When I’m interacting with classmates in my MBA program, especially when I’m meeting someone new, I am often asked “what is your concentration?” Many people answer that they are pursuing the finance track, or economics, or perhaps operations. I say that I am pursuing the management and leadership concentrations (they are two separate ones).
I have to admit that I always feel a bit like an underachiever when I answer that way. Like back in my undergrad days when I said I was majoring in History. There was always this dangling question of “oh, and what is your “real” major?” Now it’s as if learning about management is some kind of fall-back or perhaps even illegitimate field of study for someone getting an MBA.
Part of this is because I am in fact not very good at finance or economics, though I’m deeply interested in both. I would love to be able to gauge beta and risk and how to create arbitrage scenarios while managing a hedge fund, or spend my day (seriously – my entire day) looking at how macro-economic policies shift our currency trends and overall national conditions.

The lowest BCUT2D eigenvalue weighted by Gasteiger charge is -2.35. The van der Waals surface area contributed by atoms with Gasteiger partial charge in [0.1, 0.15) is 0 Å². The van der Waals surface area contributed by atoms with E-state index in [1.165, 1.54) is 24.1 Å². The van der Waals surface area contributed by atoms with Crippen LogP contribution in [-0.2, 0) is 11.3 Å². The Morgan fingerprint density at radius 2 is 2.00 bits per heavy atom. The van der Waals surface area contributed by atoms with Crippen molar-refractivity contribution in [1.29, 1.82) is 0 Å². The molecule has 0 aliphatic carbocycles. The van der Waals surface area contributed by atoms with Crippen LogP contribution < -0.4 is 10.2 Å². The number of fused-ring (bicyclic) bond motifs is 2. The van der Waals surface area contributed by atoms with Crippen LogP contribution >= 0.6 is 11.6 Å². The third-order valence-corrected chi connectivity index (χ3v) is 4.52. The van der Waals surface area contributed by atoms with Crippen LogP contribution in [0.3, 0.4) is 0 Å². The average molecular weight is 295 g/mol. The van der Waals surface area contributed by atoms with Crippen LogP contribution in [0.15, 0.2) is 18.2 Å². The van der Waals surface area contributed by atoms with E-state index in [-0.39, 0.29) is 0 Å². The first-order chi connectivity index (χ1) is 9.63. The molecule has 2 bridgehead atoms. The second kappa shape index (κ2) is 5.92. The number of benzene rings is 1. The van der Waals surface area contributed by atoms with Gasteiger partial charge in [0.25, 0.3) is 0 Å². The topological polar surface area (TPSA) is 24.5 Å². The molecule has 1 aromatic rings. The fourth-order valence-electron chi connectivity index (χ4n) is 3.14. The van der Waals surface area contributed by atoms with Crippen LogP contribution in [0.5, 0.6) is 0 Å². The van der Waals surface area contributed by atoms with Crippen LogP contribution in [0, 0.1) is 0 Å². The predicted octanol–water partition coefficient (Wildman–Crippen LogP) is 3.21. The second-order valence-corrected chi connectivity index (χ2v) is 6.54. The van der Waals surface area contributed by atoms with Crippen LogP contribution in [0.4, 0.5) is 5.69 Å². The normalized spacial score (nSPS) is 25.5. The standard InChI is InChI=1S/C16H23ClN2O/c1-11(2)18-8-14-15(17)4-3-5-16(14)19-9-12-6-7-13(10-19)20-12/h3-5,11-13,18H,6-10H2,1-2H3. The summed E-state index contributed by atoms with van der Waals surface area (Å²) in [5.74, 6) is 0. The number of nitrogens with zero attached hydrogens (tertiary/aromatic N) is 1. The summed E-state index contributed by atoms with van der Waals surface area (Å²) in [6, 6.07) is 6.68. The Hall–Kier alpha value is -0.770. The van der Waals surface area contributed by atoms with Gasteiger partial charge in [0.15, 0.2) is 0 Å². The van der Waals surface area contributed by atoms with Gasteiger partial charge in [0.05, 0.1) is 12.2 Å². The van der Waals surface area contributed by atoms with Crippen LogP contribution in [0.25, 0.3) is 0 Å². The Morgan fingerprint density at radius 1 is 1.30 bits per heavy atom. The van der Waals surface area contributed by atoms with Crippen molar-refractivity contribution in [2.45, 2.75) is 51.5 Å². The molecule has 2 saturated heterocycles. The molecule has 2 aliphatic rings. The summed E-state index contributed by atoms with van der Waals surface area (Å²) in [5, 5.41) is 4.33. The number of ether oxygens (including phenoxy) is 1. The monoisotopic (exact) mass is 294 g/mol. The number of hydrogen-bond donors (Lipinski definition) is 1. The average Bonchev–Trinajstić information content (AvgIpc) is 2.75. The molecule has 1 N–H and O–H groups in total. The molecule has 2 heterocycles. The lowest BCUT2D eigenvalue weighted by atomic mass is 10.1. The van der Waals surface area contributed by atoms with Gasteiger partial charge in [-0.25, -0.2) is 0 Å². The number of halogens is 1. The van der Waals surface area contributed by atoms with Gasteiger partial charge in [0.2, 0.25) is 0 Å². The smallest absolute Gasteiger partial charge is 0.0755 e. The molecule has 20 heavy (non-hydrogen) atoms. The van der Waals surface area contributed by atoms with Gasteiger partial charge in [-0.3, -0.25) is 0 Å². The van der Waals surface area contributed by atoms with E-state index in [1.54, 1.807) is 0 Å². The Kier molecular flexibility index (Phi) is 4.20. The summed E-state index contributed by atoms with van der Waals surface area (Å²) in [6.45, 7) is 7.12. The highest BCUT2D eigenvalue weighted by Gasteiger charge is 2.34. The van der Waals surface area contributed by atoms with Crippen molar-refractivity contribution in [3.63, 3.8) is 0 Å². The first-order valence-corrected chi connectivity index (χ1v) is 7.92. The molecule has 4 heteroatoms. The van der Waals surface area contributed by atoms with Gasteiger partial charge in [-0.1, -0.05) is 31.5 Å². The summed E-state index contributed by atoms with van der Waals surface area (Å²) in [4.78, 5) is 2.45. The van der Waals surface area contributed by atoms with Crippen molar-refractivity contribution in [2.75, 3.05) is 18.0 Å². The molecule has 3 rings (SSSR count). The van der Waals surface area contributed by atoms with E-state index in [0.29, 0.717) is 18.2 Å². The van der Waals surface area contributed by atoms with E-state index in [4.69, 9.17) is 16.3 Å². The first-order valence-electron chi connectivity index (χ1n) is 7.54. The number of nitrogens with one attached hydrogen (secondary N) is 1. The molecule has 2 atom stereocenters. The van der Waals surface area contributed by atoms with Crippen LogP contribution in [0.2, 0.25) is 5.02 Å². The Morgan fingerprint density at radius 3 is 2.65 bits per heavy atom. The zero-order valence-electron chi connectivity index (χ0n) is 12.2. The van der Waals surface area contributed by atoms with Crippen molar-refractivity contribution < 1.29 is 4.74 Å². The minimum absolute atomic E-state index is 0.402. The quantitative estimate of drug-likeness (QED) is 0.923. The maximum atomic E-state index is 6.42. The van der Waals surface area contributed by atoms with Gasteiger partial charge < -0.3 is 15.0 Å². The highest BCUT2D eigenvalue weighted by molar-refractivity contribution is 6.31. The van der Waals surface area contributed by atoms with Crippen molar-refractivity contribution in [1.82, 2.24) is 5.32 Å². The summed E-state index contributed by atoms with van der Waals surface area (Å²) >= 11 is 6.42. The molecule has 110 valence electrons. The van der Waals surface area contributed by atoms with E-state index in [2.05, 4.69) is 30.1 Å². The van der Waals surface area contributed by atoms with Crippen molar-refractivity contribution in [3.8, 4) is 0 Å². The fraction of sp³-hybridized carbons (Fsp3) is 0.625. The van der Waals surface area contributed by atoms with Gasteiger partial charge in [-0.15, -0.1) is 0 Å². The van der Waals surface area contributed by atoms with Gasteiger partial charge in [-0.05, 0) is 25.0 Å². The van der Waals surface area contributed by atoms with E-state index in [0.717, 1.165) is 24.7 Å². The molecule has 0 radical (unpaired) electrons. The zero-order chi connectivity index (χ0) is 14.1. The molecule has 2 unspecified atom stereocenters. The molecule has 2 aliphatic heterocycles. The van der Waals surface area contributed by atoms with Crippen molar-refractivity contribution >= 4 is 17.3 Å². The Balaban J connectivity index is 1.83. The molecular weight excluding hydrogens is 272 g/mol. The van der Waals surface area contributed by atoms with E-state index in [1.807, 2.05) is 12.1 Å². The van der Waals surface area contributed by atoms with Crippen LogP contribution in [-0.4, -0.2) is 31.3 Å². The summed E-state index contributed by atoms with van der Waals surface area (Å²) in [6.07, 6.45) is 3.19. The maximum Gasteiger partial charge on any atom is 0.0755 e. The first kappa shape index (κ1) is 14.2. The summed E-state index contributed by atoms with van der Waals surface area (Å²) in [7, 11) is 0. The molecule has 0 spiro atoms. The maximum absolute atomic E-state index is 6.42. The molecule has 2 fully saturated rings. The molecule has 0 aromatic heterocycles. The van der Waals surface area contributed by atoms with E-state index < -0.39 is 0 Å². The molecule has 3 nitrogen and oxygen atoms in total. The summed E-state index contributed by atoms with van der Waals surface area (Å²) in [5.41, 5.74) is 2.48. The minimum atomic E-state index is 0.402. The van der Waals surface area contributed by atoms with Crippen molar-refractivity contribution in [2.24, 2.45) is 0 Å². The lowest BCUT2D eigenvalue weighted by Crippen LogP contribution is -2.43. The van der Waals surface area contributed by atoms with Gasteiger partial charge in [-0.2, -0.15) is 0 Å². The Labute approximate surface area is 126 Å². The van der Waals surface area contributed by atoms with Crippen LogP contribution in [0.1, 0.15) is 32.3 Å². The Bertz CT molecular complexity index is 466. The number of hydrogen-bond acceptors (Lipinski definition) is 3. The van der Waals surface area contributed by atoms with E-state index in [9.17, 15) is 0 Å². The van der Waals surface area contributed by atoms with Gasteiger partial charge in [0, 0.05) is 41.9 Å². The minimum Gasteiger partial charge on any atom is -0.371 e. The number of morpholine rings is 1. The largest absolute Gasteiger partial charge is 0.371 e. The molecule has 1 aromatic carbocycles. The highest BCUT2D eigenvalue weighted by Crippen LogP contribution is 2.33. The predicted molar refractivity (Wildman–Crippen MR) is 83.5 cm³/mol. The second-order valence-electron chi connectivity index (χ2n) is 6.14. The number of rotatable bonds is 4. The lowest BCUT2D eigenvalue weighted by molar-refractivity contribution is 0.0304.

But, those aren’t my strengths. I’m not sure I’m a great leader or manager so maybe my strengths aren’t there, either, but “running things” is something I’ve generally been good at since I was in high school. Allocating resources, creative problem-solving, working with others – that’s just breathing to me, most of the time. In the end, it may turn out I’m a management asthmatic, but for now I feel it’s what I’m good at, and it’s what I am pursuing.
But it is kind of weird to say that I’m studying how to be better at management. Too broad or something.
I didn’t have an MBA concentration because my electives were too diverse! I was interested in lots of topics and didn’t feel the need to limit myself for the sake of some artificial designation. Just like no one NOW ever asks what your college major was (I can barely remember mine!), no one will ever EVER ask you what your MBA concentration was when you are done. They ARE impressed with my 4.0 GPA in grad school, though. That was far more important to me because it was something I never achieved any other time or place. Learning to be better at management is a skill it will take my whole life to develop – and I will NEVER master it!
So…you’re not an under-achiever at all. You just don’t need the tag to make you feel good about who you are and what you’re doing. Bravo.
Well, the MBA office is quite blunt that no one will really care about whether one has successfully completed a concentration or not, so I’m not concerned about that professionally. They tell us it’s really for helping us design our class schedules more than anything else. And almost everyone agrees that having management skills is useful and critically important but I just feel…less “cool” when I don’t say I’m going after a finance concentration :-).
4.0! Nice. I’m at 3.8 and far enough that no matter how I score from now on I have too many units in to really pull that up…:-(